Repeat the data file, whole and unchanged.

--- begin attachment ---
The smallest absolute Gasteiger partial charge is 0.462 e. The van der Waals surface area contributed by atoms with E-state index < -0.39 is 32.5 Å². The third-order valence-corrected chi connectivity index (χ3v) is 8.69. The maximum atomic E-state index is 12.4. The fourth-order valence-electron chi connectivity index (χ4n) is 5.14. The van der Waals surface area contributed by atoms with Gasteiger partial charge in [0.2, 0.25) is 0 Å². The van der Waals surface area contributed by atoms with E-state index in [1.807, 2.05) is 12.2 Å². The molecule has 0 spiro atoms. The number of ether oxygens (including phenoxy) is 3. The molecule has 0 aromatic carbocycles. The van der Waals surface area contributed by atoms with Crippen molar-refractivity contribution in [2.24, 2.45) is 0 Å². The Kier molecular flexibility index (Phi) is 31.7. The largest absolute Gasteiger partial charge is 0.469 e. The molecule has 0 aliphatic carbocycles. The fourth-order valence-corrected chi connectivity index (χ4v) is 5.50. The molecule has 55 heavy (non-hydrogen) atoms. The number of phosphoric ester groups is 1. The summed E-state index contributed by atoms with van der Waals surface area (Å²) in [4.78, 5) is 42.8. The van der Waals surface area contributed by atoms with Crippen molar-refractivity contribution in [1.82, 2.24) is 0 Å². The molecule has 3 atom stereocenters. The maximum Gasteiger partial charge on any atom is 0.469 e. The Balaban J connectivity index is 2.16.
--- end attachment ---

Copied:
The smallest absolute Gasteiger partial charge is 0.462 e. The van der Waals surface area contributed by atoms with E-state index < -0.39 is 32.5 Å². The third-order valence-corrected chi connectivity index (χ3v) is 8.69. The maximum atomic E-state index is 12.4. The fourth-order valence-electron chi connectivity index (χ4n) is 5.14. The van der Waals surface area contributed by atoms with Gasteiger partial charge in [0.2, 0.25) is 0 Å². The van der Waals surface area contributed by atoms with E-state index in [1.807, 2.05) is 12.2 Å². The molecule has 0 spiro atoms. The number of ether oxygens (including phenoxy) is 3. The molecule has 0 aromatic carbocycles. The van der Waals surface area contributed by atoms with Crippen molar-refractivity contribution in [2.24, 2.45) is 0 Å². The Kier molecular flexibility index (Phi) is 31.7. The largest absolute Gasteiger partial charge is 0.469 e. The molecule has 0 aliphatic carbocycles. The fourth-order valence-corrected chi connectivity index (χ4v) is 5.50. The molecule has 55 heavy (non-hydrogen) atoms. The number of phosphoric ester groups is 1. The summed E-state index contributed by atoms with van der Waals surface area (Å²) in [4.78, 5) is 42.8. The van der Waals surface area contributed by atoms with Crippen molar-refractivity contribution in [1.82, 2.24) is 0 Å². The molecule has 3 atom stereocenters. The maximum Gasteiger partial charge on any atom is 0.469 e. The Balaban J connectivity index is 2.16.